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AndrewHB-6266 avatar image
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AndrewHB-6266 asked AndrewHB-6266 commented

What's behind an App Service (Web App)

Just looking to migrate a legacy ASP.NET 4.5.2 application to Web App's and it doesn't seem to be honouring the web.config file setup for things such as default document etc. we also have lots of inline HTTP modules etc.

Are web apps just completely different to hosting in IIS?

azure-webapps
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cooldadtx avatar image
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cooldadtx answered

An App Service is literally just a VM running IIS. Everything is the same provided you configured the app service to actually run .NET which is an option when you set up the service. IIS is running in the background, your site is deployed to a specific folder and IIS is adjusted to host it just like on a normal IIS instance.

My gut instinct is that your configuration isn't correct. However I should also point out that app services are configurable via the slot settings that your site is hosted under so it is also possible that you have overridden the configuration settings. Go to the Azure portal and then to your app service. Under Settings\Configuration go to the Default Documents tab. This is going to override your config settings I believe but it is possible it might pull from your config to get the list. I've never bothered to look.

Use Kudu to view your site's file system and ensure the web.config is properly deployed. Under the app service in the portal go to Development Tools\Advanced Tools. Click Go to bring up Kudu. Personally I then use the nav at the top to go to Debug console\Powershell. You can see the file system and make changes if needed.

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learn2skills avatar image
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learn2skills answered

Hi @AndrewHB-6266

Azure App Service is an HTTP-based service for hosting web applications, REST APIs, and mobile back ends. You can develop in your favorite language, be it .NET, .NET Core, Java, Ruby, Node.js, PHP, or Python. Applications run and scale with ease on both Windows and Linux-based environments.

Migrate .NET web apps with ease
Bring your web apps to the cloud with minimal or no code changes using the Azure App Service Migration Assistant - a free and simple tool to automatically migrate .NET web applications from on-premises to the cloud.

Migrate in three easy steps
Quickly assess your website for migration by running a scan of its public URL.
Download the Migration Assistant to run readiness checks.
Migrate your web app.
Azure App Service migration assistant

Configure an ASP.NET app for Azure App Service


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AndrewHB-6266 avatar image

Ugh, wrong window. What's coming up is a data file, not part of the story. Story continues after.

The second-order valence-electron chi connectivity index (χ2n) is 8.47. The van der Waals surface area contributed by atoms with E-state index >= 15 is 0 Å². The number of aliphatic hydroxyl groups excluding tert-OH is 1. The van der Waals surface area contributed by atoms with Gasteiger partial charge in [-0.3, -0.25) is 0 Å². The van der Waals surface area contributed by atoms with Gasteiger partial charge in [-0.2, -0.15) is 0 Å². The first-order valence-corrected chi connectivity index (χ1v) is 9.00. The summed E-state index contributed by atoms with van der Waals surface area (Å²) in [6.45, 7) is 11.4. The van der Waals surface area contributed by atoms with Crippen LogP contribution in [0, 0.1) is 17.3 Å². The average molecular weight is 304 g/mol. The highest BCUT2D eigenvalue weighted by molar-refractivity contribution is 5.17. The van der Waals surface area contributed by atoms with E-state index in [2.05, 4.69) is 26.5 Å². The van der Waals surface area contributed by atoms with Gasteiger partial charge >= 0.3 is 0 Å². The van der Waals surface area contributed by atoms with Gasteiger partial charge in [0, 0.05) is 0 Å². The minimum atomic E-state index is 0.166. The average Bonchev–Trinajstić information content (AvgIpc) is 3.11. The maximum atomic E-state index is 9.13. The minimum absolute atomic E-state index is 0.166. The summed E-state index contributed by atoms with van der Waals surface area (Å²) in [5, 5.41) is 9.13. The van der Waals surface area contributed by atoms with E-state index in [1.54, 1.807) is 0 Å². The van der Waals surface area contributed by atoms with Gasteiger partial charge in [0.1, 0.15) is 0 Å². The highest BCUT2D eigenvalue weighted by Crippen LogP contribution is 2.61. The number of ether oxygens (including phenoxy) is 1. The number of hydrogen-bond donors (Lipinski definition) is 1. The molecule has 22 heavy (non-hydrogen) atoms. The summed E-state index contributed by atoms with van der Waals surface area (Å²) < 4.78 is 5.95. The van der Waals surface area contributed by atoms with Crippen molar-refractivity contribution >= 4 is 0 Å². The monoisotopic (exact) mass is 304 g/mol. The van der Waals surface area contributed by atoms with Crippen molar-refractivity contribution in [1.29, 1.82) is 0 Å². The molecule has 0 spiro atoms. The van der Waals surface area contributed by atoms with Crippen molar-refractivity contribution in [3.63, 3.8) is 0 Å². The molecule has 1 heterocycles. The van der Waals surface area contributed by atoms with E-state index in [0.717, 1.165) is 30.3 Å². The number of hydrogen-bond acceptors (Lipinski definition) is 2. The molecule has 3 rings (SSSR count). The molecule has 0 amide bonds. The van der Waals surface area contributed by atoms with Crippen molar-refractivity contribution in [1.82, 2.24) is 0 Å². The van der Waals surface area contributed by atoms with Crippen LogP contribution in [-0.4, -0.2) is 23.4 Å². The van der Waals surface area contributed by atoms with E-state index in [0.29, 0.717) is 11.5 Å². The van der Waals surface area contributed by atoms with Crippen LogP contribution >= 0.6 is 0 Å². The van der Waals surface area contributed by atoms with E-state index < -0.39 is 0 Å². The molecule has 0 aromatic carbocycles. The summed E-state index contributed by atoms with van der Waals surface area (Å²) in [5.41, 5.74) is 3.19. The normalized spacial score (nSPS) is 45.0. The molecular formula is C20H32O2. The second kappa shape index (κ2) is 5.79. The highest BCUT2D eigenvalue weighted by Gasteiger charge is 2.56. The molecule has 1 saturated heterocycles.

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AndrewHB-6266 answered

Thank you for your response, our apps don't migrate automatically, not that I ever thought they would LOL!

I have deployed simple ASP.NET .NET Framework application to a Web App and although it displays things like the default document aren't working. I assume this is because the App Service is not using the web.config in the same way that a Cloud Service (Extended Support) service does as that just has a VM with IIS installed upon it.

I was just checking to see if there was some magic switch that I had missed where I can tell the app service to behave in the same manner as my Cloud Service i.e. use the web.config

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AndrewHB-6266 avatar image
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AndrewHB-6266 answered AndrewHB-6266 commented

Haha! Thank you @cooldadtx

I chose ASP.NET 4.8 when I deployed, should I have chosen .NET I seem to remember that being a separate option in the dropdown?

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If you have an ASP.NET 4.5.2 app then you really need to update it to .NET 4.7.2 or higher first but it likely isn't impacting your site behavior. Just a precaution.

In Azure you'll choose the .NET stack and then the version will be ASP.NET 4.8 which uses the CLR 4.x runtime that you're using locally. If you update to .NET 5 or switch to Core then you'll change the version at that point from here as well.

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Ah OK I think I did select it right then the choices are: -

  1. .NET 5

  2. .NET Core 3.1 (LTS)

  3. .NET Core 2.1 (LTS)

  4. ASP.NET V4.8

  5. ASP.NET v3.5

And I chose option 4 and this doesn't seem to considering the options set in the web.config the documents I understand if you say the configuration overrides it but we have modules configured like this: -

         <modules>
             <add name="AuthenticationModule" type="Caboodal.Manatee.Web.Authentication2.AuthenticationModule, Caboodal.Manatee.Web" preCondition="managedHandler" />
         </modules>

and these weren't running either, the site did run up and display the page and its controls etc.



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HTTP modules will definitely load as this is how most apps work. I recommend that you use Kudu to ensure the files are correct on the app service. But to clarify your modules should be listed under system.webServer as this is what IIS reads from. Historically there was another place you could put them that was specific to ASP.NET but that was deprecated years ago IIRC.

Here's a blog article from MS about using HTTP modules and handlers in Azure. As you can see they just work because the app service is just running IIS.

It might be time to turn on diagnostic logging in your app so you can see the modules loading. This is the same thing you'd do with an on-premise server. Alternatively turn on remote debugging and debug from VS.

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